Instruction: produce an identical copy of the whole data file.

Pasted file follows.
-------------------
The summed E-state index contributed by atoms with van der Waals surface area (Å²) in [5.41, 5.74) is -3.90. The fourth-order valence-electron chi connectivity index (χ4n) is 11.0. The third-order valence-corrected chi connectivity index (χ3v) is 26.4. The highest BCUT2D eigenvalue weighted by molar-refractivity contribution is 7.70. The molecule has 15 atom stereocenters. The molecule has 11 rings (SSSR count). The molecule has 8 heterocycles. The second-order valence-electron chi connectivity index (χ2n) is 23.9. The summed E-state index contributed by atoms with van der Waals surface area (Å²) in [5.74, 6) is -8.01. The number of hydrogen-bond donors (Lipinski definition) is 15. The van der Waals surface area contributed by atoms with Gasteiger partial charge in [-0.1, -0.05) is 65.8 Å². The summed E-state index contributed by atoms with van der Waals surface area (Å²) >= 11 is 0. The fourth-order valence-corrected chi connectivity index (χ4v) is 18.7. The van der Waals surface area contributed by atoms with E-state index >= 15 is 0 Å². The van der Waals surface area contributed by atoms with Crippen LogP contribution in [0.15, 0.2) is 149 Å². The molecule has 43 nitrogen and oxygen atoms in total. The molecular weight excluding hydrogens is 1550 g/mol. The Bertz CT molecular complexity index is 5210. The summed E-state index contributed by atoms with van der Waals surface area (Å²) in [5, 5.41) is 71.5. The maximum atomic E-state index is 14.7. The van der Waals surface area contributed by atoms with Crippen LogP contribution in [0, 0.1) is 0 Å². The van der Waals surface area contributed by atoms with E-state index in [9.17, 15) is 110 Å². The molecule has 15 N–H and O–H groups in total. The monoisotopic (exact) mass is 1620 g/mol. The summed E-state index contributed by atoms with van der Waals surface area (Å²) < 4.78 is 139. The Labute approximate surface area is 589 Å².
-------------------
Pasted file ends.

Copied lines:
The summed E-state index contributed by atoms with van der Waals surface area (Å²) in [5.41, 5.74) is -3.90. The fourth-order valence-electron chi connectivity index (χ4n) is 11.0. The third-order valence-corrected chi connectivity index (χ3v) is 26.4. The highest BCUT2D eigenvalue weighted by molar-refractivity contribution is 7.70. The molecule has 15 atom stereocenters. The molecule has 11 rings (SSSR count). The molecule has 8 heterocycles. The second-order valence-electron chi connectivity index (χ2n) is 23.9. The summed E-state index contributed by atoms with van der Waals surface area (Å²) in [5.74, 6) is -8.01. The number of hydrogen-bond donors (Lipinski definition) is 15. The van der Waals surface area contributed by atoms with Gasteiger partial charge in [-0.1, -0.05) is 65.8 Å². The summed E-state index contributed by atoms with van der Waals surface area (Å²) >= 11 is 0. The fourth-order valence-corrected chi connectivity index (χ4v) is 18.7. The van der Waals surface area contributed by atoms with E-state index >= 15 is 0 Å². The van der Waals surface area contributed by atoms with Crippen LogP contribution in [0.15, 0.2) is 149 Å². The molecule has 43 nitrogen and oxygen atoms in total. The molecular weight excluding hydrogens is 1550 g/mol. The Bertz CT molecular complexity index is 5210. The summed E-state index contributed by atoms with van der Waals surface area (Å²) in [5, 5.41) is 71.5. The maximum atomic E-state index is 14.7. The van der Waals surface area contributed by atoms with Crippen LogP contribution in [0, 0.1) is 0 Å². The van der Waals surface area contributed by atoms with E-state index in [9.17, 15) is 110 Å². The molecule has 15 N–H and O–H groups in total. The monoisotopic (exact) mass is 1620 g/mol. The summed E-state index contributed by atoms with van der Waals surface area (Å²) < 4.78 is 139. The Labute approximate surface area is 589 Å².